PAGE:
View attachment 660519
They make one heck of a canner! Plan on passing mine down to grandkids I don't even have yet!

Ryan
 
We water bathed canned vegies to get us through the winter. That's all we needed. Never canned beef. Grandad always kept a couple of calves, and hogs nice and warm ready for the processor, and then the freezer.
 
Lots of good discussion on here.

Canning food and food safety is a very large subject which I can only address in a very shallow way here and would encourage everyone to do their own research.

BOILING WATER BATH PROCESSING
is suitable for what the USDA defines as "high acid foods". Examples would be jam, jelly, pie filling, pickles, relishes. The official dividing line is pH 4.6. Because of breeding practices, tomatoes are now right on that dividing line and while they can be processed in a water bath, reliable recipes include adding commercial lemon juice or citric acid to the jar.


PRESSURE CANNING
Recommended for "low acid food" such as meat, vegetables, beans. The issue here is safety. A small number of people each year die from botulism poisoning. A lot of those are down to unsafe canning practices. I know everyone's granny has water bath canned chicken and veg, but I don't. It's not safe.


But as I said.... please do your own research :)
 
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You can water bath can anything, even meats, but the bath time is extended a long time. It's like 3 hours for meats. I can meats like deer, pork and chicken. I can leg quarters. It is useful for easy quick meats. No thawing it out and just warm it in the meal quick and fajitas is one of them.

I got the All American 915 and would love to have the 921, but it won't fit on the stove with the microwave over the stove. I'd have to can outside or in the garage. But doing 20 pints at once is pretty damn useful compared to 10 pints at a time.
 
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I got the All American 915 and would love to have the 921, but it won't fit on the stove with the microwave over the stove. I'd have to can outside or in the garage. But doing 20 pints at once is pretty damn useful compared to 10 pints at a time.
I do all my canning outdoors.
When we lived in Seattle, our range was an old smooth top that took a long time to boil the water bath. I picked up an Outdoor Cooker (now Camp Chef) 2 burner stove and the 30k BTU flamethrower reheats the water really quick.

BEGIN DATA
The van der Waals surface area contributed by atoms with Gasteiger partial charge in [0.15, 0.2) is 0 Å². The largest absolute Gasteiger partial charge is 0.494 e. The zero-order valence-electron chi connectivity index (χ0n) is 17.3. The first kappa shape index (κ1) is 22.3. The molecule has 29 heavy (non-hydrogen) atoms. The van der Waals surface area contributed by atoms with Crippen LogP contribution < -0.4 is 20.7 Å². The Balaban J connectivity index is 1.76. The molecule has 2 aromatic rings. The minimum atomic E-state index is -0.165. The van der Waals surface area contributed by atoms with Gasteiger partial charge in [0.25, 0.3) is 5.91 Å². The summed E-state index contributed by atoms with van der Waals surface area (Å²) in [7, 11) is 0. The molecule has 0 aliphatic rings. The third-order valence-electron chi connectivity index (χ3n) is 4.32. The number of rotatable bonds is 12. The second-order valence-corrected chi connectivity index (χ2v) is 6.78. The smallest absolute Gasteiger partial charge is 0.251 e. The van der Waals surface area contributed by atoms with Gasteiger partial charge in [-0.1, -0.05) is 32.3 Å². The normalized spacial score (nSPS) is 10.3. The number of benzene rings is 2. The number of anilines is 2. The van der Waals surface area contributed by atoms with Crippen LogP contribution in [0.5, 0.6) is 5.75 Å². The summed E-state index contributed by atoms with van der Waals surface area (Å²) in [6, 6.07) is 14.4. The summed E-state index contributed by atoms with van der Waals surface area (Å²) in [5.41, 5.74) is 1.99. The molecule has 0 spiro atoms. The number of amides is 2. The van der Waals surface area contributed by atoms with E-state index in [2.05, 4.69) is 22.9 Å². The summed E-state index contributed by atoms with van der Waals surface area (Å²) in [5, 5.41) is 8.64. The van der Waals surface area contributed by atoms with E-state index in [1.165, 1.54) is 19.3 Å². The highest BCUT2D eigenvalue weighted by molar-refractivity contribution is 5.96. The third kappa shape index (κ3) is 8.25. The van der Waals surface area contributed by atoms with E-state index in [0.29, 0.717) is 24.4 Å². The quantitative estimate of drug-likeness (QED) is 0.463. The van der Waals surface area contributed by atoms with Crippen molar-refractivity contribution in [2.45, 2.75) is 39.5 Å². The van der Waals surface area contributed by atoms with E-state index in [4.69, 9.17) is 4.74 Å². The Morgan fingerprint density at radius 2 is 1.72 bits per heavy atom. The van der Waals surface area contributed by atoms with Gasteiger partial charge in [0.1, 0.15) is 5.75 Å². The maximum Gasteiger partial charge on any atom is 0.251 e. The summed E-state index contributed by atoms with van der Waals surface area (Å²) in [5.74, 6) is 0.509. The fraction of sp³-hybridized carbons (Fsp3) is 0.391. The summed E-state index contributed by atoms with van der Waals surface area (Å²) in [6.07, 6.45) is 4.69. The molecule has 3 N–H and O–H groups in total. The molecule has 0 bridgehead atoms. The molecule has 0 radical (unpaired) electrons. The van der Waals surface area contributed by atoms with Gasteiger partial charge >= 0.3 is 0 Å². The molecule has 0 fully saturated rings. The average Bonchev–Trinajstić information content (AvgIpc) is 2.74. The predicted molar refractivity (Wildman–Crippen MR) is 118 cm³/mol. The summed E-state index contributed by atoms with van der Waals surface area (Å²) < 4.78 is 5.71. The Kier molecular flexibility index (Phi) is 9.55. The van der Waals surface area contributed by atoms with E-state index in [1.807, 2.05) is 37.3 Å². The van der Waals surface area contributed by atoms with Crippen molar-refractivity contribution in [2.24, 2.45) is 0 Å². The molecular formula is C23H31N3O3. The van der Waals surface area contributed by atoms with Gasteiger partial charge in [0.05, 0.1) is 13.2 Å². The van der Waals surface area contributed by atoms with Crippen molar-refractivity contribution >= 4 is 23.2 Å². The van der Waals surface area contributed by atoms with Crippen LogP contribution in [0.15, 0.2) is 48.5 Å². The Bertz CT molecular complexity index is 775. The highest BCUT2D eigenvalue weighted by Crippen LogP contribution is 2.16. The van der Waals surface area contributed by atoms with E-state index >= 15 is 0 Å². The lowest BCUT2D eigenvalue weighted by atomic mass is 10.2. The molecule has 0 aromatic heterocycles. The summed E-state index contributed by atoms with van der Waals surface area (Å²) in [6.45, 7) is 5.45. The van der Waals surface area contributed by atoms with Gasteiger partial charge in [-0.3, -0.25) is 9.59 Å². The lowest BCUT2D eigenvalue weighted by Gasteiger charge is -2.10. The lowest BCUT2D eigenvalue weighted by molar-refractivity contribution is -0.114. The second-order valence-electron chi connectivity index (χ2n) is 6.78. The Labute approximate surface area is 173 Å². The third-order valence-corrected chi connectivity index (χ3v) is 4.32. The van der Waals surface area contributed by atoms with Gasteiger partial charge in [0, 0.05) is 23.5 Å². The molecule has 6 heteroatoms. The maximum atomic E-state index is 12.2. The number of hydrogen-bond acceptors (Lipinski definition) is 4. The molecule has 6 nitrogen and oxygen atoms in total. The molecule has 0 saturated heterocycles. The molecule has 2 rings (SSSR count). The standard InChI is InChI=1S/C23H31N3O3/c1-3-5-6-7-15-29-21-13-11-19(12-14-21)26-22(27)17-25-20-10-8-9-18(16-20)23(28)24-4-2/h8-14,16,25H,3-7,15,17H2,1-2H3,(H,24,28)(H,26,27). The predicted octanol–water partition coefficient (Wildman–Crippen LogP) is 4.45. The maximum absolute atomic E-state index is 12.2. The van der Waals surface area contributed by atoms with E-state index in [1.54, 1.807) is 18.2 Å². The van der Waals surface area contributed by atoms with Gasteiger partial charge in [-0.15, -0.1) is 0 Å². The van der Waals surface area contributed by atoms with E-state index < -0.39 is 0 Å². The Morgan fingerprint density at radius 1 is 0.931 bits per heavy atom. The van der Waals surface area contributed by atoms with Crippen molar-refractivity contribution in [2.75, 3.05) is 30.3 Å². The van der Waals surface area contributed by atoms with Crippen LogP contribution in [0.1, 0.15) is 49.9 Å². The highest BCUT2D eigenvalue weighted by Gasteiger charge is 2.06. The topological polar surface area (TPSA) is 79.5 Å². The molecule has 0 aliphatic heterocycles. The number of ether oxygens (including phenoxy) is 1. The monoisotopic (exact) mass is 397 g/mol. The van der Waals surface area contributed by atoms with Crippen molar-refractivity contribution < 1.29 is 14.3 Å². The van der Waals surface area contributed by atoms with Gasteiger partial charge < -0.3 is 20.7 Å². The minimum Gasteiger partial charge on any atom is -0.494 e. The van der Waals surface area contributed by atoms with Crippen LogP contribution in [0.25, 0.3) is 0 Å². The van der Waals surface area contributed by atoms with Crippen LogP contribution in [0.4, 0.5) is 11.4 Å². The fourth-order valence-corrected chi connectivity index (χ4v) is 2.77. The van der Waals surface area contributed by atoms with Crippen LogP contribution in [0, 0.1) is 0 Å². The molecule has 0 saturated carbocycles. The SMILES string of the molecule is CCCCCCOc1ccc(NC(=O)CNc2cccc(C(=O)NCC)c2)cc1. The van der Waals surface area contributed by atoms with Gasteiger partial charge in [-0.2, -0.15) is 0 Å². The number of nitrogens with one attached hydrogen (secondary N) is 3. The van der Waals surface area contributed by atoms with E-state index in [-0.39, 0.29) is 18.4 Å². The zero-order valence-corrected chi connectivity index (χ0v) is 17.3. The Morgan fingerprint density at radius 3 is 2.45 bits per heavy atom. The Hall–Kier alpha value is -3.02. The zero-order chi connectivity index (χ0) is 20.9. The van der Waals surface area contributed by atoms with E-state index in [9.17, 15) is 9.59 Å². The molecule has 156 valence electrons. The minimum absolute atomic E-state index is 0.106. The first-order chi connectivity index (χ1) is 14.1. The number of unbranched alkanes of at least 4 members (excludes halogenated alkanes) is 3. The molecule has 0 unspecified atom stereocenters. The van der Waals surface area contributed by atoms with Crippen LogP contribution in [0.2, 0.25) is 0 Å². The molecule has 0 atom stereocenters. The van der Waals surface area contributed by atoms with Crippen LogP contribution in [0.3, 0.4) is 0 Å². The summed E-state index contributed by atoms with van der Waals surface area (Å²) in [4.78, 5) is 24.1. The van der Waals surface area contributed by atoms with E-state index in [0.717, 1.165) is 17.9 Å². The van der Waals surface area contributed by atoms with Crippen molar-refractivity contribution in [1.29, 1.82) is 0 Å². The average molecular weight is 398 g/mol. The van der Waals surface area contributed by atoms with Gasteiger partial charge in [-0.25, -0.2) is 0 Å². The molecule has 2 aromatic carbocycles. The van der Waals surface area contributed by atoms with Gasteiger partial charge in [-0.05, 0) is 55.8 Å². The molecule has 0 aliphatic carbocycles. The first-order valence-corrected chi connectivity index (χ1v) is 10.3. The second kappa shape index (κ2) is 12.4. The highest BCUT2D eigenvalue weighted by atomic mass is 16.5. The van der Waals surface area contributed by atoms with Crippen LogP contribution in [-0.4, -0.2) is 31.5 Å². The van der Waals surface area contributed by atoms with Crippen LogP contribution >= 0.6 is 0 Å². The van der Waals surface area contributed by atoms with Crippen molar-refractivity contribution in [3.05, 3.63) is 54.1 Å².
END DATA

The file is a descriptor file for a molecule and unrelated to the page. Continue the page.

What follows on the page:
I also boil my bagels outside.
 
You can water bath can anything, even meats, but the bath time is extended a long time. It's like 3 hours for meats. I can meats like deer, pork and chicken. I can leg quarters. It is useful for easy quick meats. No thawing it out and just warm it in the meal quick and fajitas is one of them.

I will repeat the USDA guidelines: water bath canning is not suitable for canning low acid foods such as meat or beans. Low acid is defined as higher than pH 4.6

As a personal choice I follow those guidelines and pressure can all low acid foods, and I even add lemon juice or food grade citric acid to tomatoes because they are on the ambiguous dividing line between low and high acid foods, and I want to take no chances with my family's health.

Are the USDA guidelines overkill? Possibly. Pressure canning results in a 12 log reduction in bacteria. What does that mean? In 1 trillion jars of (e.g.) pressure canned beans, one jar *may* contain one c. botulinum spore. This is beyond belt and braces level of safe, this is belt, braces, suspenders, rope, duct tape, and staples level of safety.


This is why I encourage everyone to do their own research. I have chosen the methods that are safest, even though the safety level is way over the top considering the relatively short period of time between me canning something and it being eaten.


Just adding, I love how civil the conversations on here are. It feels like a beacon of civility, politeness, and constructive dialogue, unlike (un)social media which is lots of baboons screaming and flinging poo at each other. Cheers, y'all!